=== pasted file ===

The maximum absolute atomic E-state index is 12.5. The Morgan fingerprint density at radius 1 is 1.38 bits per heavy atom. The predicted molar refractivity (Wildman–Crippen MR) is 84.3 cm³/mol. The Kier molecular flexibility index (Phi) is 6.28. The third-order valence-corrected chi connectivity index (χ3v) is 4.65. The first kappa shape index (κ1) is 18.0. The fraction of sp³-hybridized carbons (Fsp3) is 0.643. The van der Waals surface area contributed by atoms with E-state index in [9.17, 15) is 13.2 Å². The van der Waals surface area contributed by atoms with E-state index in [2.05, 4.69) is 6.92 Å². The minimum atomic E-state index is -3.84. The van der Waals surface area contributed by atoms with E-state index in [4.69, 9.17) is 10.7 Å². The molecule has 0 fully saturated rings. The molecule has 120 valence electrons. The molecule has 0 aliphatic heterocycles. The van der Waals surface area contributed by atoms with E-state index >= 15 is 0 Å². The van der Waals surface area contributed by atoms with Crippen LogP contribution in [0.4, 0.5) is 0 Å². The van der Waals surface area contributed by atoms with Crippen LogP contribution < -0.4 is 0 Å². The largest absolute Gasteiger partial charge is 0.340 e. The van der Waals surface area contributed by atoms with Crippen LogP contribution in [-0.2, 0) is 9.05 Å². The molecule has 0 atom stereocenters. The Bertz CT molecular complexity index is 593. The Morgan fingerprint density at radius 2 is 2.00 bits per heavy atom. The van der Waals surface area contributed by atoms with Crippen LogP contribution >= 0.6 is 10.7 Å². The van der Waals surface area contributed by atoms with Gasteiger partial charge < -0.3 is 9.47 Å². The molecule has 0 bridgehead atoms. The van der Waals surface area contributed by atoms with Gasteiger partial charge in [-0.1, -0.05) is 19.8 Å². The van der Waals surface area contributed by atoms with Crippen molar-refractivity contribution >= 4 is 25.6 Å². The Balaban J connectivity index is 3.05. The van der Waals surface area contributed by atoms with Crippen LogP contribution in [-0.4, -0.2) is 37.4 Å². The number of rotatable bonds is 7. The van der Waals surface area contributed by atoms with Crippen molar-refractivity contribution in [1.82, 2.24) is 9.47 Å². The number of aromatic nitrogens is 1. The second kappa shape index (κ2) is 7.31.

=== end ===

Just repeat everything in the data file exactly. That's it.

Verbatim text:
The maximum absolute atomic E-state index is 12.5. The Morgan fingerprint density at radius 1 is 1.38 bits per heavy atom. The predicted molar refractivity (Wildman–Crippen MR) is 84.3 cm³/mol. The Kier molecular flexibility index (Phi) is 6.28. The third-order valence-corrected chi connectivity index (χ3v) is 4.65. The first kappa shape index (κ1) is 18.0. The fraction of sp³-hybridized carbons (Fsp3) is 0.643. The van der Waals surface area contributed by atoms with E-state index in [9.17, 15) is 13.2 Å². The van der Waals surface area contributed by atoms with E-state index in [2.05, 4.69) is 6.92 Å². The minimum atomic E-state index is -3.84. The van der Waals surface area contributed by atoms with E-state index in [4.69, 9.17) is 10.7 Å². The molecule has 0 fully saturated rings. The molecule has 120 valence electrons. The molecule has 0 aliphatic heterocycles. The van der Waals surface area contributed by atoms with E-state index >= 15 is 0 Å². The van der Waals surface area contributed by atoms with Crippen LogP contribution in [0.4, 0.5) is 0 Å². The van der Waals surface area contributed by atoms with Crippen LogP contribution < -0.4 is 0 Å². The largest absolute Gasteiger partial charge is 0.340 e. The van der Waals surface area contributed by atoms with Crippen LogP contribution in [-0.2, 0) is 9.05 Å². The molecule has 0 atom stereocenters. The Bertz CT molecular complexity index is 593. The Morgan fingerprint density at radius 2 is 2.00 bits per heavy atom. The van der Waals surface area contributed by atoms with Crippen LogP contribution >= 0.6 is 10.7 Å². The van der Waals surface area contributed by atoms with Gasteiger partial charge < -0.3 is 9.47 Å². The molecule has 0 bridgehead atoms. The van der Waals surface area contributed by atoms with Gasteiger partial charge in [-0.1, -0.05) is 19.8 Å². The van der Waals surface area contributed by atoms with Crippen molar-refractivity contribution >= 4 is 25.6 Å². The Balaban J connectivity index is 3.05. The van der Waals surface area contributed by atoms with Crippen LogP contribution in [-0.4, -0.2) is 37.4 Å². The number of rotatable bonds is 7. The van der Waals surface area contributed by atoms with Crippen molar-refractivity contribution in [1.82, 2.24) is 9.47 Å². The number of aromatic nitrogens is 1. The second kappa shape index (κ2) is 7.31.